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Lioness Demi Stokes says misogynistic abuse online ‘really affected’ England players’ game

Exclusive: Stokes, who played in the Women’s Euros, says she was forced to delete some old friends who shared sexist posts

Maya Oppenheim
Women’s Correspondent
Sunday 04 September 2022 18:20 BST
Sarina Wiegman says Lionesses cannot remain 'satisfied' after Euros win

Misogynistic abuse on social media “really affected” some of the Lionesses’ ability to play football, England left-back Demi Stokes has revealed.

Stokes said the Lionesses were “first and foremost humans” and players should not have to play football while plagued with the fear of enduring online abuse for their performances.

The 30-year-old, who played for England women’s national football team at the Women’s Euros, revealed that some of the negativity had even come from old friends.

Demi Stokes says juggling motherhood with the Euros was also a challenge (EE Hope United )

Stokes, whose team beat Germany with an extra-time win to secure England’s first major trophy since the men’s side lifted the 1966 World Cup, said even some of her “very thick-skinned” teammates had seen their performances or seasons “really affected” by having to deal with online abuse.

“When you are playing, you shouldn’t be worrying about if you don’t score, or you miss a goal, or you make a mistake,” she told The Independent. “And if you are going to get battered [on social media] when you go on your phone. That has happened.”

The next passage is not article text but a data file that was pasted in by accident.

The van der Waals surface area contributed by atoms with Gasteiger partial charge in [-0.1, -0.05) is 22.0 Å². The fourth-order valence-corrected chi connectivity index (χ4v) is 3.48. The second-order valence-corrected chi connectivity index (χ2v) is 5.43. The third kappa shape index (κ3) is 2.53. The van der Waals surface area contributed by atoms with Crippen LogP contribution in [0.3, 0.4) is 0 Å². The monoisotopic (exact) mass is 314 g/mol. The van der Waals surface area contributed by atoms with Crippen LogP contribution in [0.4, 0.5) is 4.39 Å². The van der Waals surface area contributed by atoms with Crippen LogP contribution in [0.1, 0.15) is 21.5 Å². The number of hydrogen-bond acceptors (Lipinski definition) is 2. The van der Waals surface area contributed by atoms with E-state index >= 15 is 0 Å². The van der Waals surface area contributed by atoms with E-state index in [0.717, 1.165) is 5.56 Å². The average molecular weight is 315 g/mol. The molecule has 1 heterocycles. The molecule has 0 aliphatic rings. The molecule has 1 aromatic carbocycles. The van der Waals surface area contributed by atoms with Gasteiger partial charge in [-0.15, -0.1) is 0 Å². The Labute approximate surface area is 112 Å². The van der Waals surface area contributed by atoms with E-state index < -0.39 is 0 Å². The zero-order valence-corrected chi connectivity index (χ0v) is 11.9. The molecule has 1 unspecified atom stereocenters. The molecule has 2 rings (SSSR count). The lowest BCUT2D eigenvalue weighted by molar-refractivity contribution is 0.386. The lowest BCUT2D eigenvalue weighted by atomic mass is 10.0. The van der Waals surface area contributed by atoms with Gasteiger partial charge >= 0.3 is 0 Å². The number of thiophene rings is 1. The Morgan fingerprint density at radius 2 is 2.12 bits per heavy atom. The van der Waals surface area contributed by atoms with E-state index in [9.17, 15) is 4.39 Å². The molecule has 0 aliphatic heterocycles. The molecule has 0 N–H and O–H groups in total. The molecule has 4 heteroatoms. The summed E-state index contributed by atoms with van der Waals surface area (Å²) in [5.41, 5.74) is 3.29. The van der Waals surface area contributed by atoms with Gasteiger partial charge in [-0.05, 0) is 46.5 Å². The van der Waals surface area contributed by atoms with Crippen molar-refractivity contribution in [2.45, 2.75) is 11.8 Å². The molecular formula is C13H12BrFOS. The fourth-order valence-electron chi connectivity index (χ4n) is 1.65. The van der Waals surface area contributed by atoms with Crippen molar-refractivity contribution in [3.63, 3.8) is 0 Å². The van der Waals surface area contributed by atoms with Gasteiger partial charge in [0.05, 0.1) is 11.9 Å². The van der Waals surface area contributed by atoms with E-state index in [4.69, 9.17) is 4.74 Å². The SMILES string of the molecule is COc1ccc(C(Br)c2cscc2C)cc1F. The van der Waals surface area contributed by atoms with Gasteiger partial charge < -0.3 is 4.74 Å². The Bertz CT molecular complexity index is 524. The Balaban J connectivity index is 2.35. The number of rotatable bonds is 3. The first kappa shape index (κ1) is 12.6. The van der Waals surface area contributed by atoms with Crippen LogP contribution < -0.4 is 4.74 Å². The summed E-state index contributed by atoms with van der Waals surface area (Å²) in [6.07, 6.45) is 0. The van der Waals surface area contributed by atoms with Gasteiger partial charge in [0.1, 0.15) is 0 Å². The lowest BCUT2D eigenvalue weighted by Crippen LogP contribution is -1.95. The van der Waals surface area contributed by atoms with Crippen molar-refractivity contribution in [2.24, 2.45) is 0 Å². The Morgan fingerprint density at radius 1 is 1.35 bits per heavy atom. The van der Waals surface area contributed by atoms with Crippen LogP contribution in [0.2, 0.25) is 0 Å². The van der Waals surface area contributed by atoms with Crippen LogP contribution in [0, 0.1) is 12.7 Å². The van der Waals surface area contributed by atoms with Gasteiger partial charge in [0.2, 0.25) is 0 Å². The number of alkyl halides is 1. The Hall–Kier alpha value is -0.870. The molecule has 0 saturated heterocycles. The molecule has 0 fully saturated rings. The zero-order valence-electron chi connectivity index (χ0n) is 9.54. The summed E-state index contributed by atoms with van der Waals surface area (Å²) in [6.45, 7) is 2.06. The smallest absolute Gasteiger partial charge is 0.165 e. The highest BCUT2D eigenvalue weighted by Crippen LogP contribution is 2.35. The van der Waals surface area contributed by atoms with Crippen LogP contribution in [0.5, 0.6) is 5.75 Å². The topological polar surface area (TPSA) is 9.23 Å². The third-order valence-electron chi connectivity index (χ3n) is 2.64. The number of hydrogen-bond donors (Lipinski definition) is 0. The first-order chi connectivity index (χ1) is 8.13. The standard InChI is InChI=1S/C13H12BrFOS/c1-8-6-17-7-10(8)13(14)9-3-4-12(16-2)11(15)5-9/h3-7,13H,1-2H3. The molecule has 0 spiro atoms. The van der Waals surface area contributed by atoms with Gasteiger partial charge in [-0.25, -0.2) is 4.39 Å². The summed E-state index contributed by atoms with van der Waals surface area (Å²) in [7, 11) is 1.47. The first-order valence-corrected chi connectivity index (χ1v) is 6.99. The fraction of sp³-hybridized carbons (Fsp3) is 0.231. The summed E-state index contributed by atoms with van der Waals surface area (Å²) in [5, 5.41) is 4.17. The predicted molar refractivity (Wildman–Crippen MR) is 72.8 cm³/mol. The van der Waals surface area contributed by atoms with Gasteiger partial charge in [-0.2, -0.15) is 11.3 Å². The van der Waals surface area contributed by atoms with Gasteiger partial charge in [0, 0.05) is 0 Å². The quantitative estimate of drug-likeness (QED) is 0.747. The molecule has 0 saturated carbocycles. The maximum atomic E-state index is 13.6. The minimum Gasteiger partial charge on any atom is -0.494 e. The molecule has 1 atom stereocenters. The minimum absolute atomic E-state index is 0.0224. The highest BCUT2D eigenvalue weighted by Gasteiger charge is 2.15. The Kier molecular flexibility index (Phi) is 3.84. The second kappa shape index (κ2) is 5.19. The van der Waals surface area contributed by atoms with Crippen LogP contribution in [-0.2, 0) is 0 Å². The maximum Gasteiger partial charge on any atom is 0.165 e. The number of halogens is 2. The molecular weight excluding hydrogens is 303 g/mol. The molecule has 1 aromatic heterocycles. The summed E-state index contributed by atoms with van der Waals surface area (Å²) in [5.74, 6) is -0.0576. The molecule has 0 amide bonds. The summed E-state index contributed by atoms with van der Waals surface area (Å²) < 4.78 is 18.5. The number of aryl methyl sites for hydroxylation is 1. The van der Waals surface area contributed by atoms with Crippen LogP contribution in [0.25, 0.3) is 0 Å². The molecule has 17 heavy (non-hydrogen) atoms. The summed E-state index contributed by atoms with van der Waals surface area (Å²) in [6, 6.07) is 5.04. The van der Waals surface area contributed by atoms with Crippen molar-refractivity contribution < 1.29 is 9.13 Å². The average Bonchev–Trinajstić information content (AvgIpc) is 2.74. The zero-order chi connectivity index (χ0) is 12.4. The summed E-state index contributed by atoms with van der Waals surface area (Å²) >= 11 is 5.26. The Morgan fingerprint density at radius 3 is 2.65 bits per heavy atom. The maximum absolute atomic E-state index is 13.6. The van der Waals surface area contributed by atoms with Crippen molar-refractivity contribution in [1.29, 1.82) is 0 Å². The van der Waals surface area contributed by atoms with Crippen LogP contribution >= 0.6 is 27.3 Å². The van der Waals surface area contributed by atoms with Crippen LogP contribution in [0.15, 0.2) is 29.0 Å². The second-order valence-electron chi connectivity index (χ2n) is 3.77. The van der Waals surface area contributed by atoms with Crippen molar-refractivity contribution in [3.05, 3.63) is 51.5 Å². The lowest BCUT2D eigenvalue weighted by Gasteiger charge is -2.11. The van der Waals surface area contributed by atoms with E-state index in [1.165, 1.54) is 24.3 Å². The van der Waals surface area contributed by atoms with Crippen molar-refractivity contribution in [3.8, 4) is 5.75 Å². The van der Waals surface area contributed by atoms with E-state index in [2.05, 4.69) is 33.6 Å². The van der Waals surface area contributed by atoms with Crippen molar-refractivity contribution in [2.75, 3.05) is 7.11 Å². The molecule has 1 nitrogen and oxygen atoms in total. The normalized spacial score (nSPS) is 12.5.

The Manchester City player said she had endured “a lot” of racial and sexualised abuse online and, although she did not like to look at it, she had reported some of it to the social media companies where it has appeared.

Before the Euros, Stokes said, the team started using a system that hides offensive language online to “protect” themselves, adding that social media “can really break people”.

But Stokes, who has a newborn baby called Harlen with her partner Katie Harrington, was resigned to the fact that the Lionesses “always” suffered online hate and probably “always will”.

Stokes with fellow England player Lauren Hemp (The FA via Getty Images)

She said she had even been forced to delete old friends and acquaintances on social media during the Euros after they had shared sexist content.

“It was people who I know quite well and it was really tough because I would have liked to say: ‘Actually, that is out of order and, actually, that is offending me,’” she added. “That is offending my team. But, obviously, in our position you can’t respond because, once you respond, it is what they want and you open a can of worms. I actually just delete people.”

Stokes, a member of Hope United, a team of female and male footballers committed to tackling online sexist hate, said some acquaintances had shown their “true colours” in online posts and she had challenged some.

She added: “If it has been someone I consider a good friend, I have been saying ‘you can’t say that; you have a daughter as well’.”